Stack Overflow is a community of 4.7 million programmers, just like you, helping each other.

Join them; it only takes a minute:

Sign up
Join the Stack Overflow community to:
  1. Ask programming questions
  2. Answer and help your peers
  3. Get recognized for your expertise

How to REALLY remove a node via XMLParser:

 x='''<X>
<A>
 <B c3='1'>
   <C1>a</C1>
   <C2>b</C2>
 </B>
 <B c3='2'>
   <C1>e</C1>
   <C2>e</C2>
 </B>
 <B c3='3'>
   <C1>f</C1>
   <C2>f</C2>
 </B>
</A>
</X>
'''

xml=new XmlParser().parseText(x)
def nodeToDel=xml.A.B.find{it.@C1='a'}
xml.remove(nodeToDel)
println xml
new XmlNodePrinter(new PrintWriter(new FileWriter(new File('c:/temp/a.xml')))).print(xml)

Seems to work BUT!!!! as i translated this to my problem it still saves the original xml althoguh returning true after running remove-method.

I googled a little bit and found this BUG. And it seems as i am affected now of that. How can i solve it? Is there a workaround, or do i have to get back to the roots and start to copying it linewise...?? Is groovy really ungroovy here :-/

edit: As written below, and got experience from that, it is not possible to remove the tag where equals 'e' this way. Only the first Record will be removed. I think there is a problem with the xml format. Not having the needed format:

<A x='1' y='2'></A>

and having it in the format

<A> <x>1</x> <y>2</y> </A>

Is somebody able to reproduce this bug?

edit2: I am using the GroovyConsole 1.8.0. Added the c3 attributes to the example. Tried to remove it with same method, same bug: The first B section was removed... Now the most impressing bug: Tried it with other code:

def xml=new XmlParser().parseText(x)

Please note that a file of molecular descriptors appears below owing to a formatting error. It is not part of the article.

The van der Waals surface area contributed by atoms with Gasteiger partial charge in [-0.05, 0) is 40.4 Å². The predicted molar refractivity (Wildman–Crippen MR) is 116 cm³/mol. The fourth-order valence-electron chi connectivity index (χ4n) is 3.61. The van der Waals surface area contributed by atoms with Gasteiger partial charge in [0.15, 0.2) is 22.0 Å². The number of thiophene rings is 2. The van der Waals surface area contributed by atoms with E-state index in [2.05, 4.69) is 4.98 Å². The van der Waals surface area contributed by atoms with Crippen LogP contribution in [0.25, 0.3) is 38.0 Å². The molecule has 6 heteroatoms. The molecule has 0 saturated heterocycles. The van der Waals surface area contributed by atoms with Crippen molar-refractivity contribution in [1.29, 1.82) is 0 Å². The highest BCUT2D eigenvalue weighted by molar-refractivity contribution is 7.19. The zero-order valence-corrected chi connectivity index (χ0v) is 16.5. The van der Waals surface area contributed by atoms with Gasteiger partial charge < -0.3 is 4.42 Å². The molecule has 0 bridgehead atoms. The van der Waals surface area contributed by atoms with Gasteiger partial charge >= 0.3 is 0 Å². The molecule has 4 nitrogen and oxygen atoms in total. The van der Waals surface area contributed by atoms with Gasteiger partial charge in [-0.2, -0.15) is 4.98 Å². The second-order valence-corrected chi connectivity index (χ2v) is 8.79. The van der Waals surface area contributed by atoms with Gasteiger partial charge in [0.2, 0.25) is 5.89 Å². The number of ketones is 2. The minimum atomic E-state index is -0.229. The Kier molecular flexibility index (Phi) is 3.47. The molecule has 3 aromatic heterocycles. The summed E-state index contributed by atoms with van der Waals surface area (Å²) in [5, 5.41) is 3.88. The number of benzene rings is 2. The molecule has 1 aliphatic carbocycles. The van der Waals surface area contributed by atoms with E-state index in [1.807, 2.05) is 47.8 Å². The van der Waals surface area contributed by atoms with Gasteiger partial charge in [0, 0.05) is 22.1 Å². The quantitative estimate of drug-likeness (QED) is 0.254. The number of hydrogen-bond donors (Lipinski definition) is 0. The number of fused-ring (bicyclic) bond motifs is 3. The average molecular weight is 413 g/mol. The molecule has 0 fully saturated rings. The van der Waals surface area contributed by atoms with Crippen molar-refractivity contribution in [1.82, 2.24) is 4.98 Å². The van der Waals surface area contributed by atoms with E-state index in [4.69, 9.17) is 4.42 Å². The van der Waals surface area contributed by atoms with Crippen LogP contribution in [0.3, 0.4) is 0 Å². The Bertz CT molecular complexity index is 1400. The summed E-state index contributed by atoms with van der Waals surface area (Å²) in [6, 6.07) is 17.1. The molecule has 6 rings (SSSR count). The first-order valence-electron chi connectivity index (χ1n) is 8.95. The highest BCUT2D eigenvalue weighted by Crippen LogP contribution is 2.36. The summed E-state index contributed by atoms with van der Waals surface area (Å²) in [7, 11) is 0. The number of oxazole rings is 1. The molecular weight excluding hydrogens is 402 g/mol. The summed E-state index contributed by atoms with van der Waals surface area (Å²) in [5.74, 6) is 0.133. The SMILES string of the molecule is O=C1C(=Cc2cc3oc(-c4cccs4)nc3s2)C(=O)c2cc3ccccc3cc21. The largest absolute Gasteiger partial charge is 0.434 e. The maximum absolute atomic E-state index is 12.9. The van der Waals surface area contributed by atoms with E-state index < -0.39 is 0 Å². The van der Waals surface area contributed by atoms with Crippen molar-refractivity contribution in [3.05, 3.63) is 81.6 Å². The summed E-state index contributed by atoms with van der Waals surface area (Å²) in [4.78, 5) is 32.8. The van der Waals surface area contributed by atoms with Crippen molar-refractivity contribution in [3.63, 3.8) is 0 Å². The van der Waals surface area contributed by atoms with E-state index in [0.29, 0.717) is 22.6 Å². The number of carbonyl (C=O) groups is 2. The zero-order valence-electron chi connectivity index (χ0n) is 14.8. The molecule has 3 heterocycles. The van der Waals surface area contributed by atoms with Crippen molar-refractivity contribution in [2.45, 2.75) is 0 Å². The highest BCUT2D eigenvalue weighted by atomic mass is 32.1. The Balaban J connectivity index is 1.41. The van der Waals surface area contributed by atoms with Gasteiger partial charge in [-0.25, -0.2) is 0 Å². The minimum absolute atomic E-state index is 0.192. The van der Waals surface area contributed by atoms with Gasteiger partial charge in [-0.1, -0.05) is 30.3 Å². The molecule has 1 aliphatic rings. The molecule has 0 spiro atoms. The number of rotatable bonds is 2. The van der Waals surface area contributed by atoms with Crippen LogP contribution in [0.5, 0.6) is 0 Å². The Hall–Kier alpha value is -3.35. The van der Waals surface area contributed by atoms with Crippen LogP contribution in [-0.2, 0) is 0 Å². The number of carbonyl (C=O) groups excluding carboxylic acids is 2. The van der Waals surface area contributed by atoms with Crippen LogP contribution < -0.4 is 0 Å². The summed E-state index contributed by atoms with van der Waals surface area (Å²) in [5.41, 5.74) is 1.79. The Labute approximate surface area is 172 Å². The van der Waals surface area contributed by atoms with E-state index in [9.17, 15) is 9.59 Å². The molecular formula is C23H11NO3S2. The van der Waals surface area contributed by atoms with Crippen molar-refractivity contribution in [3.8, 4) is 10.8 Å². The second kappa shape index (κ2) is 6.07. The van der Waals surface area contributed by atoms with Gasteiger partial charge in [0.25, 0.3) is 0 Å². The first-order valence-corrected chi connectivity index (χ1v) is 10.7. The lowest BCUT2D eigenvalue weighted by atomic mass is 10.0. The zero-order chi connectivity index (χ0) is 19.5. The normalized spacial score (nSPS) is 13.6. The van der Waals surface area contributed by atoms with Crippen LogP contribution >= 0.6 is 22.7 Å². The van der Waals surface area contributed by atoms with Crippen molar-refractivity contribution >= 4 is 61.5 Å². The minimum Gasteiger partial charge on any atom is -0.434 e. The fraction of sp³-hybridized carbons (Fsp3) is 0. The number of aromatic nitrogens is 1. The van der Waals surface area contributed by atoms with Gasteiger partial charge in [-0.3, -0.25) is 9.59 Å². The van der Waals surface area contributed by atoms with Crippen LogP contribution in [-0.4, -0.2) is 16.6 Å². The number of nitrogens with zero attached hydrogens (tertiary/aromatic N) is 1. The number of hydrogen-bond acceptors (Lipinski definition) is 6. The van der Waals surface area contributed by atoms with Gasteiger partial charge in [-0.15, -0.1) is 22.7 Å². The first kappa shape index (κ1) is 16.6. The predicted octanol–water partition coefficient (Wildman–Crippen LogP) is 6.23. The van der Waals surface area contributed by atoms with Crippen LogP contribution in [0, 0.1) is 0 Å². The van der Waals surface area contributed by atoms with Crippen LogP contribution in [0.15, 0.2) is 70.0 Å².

xml.A.remove(xml.A.B.find{it.@'c3'= '3'}) //want to remove third section
new XmlNodePrinter(new PrintWriter(new FileWriter(new File('c:/temp/a.xml')))).print(xml)

results that the first section the property c3 is changed to 3 ?!?!?!?!? wtf...

I am trying to find a solution for a week now, it is quite exhausting...

Somebody an idea?

share|improve this question
up vote 5 down vote accepted

Removing nodes works pretty much like other DOM APIs. You have to pass the node you want to delete to the remove method of its parent.

Also the = operator is the assignment operator in Groovy. it.@C1 = 'a' would assign 'a' to the C1 attribute of each B node in the document. Since the result of that assignment is 'a', which is coerced to true by Groovy, find will always return the first node it encounters.

xml=new XmlParser().parseText(x)
def nodeToDel=xml.A.B.C1.find { it.text() == 'a' }
def parent = nodeToDel.parent()
parent.remove(nodeToDel)
share|improve this answer
    
This example works only when you want to exculde the scetion with C1='a'. but it doesnt work when you want to remove C1='e' for example... it seems as it only removes the first entry.. I think everybody would assume just change 'a' to 'e' but as you will see it doesnt work... o Please tell me that you also get the false result. i used following code: xml=new XmlParser().parseText(x) def nodeToDel=xml.A.B.find{it.@C1= 'e'} def parent = nodeToDel.parent() parent.remove(nodeToDel) new XmlNodePrinter(new PrintWriter(new FileWriter(new File('c:/temp/a.xml')))).print(xml) – Booyeoo Aug 29 '11 at 9:25
    
I see the problem. I focused on the question of how to actually remove nodes, however the GPath expression was also incorrect and only coincidentally produced the desired result because the node it was looking for happened to be the first one. I've updated my answer. Let me know if that works better. – Justin Piper Aug 29 '11 at 19:47
    
Thanks champ, it works... i already wondered about the = and this also explain why there was a new attribute made in the xml.. and now i got the needed result. The only thing i still dont get, how it works with attributes now: <B c3='3'> i would assume it.@'c3'== '3' but this didnt work, and doesnt work with .text() either – Booyeoo Sep 1 '11 at 16:24
    
If you're doing xml.A.B.C1.find then in the closure it should only be C1 elements. xml.A.B.find { it.@c3 == '3' } should find the first B element with a c3 attribute with a value of 3. – Justin Piper Sep 1 '11 at 19:50

Your Answer

 
discard

By posting your answer, you agree to the privacy policy and terms of service.

Not the answer you're looking for? Browse other questions tagged or ask your own question.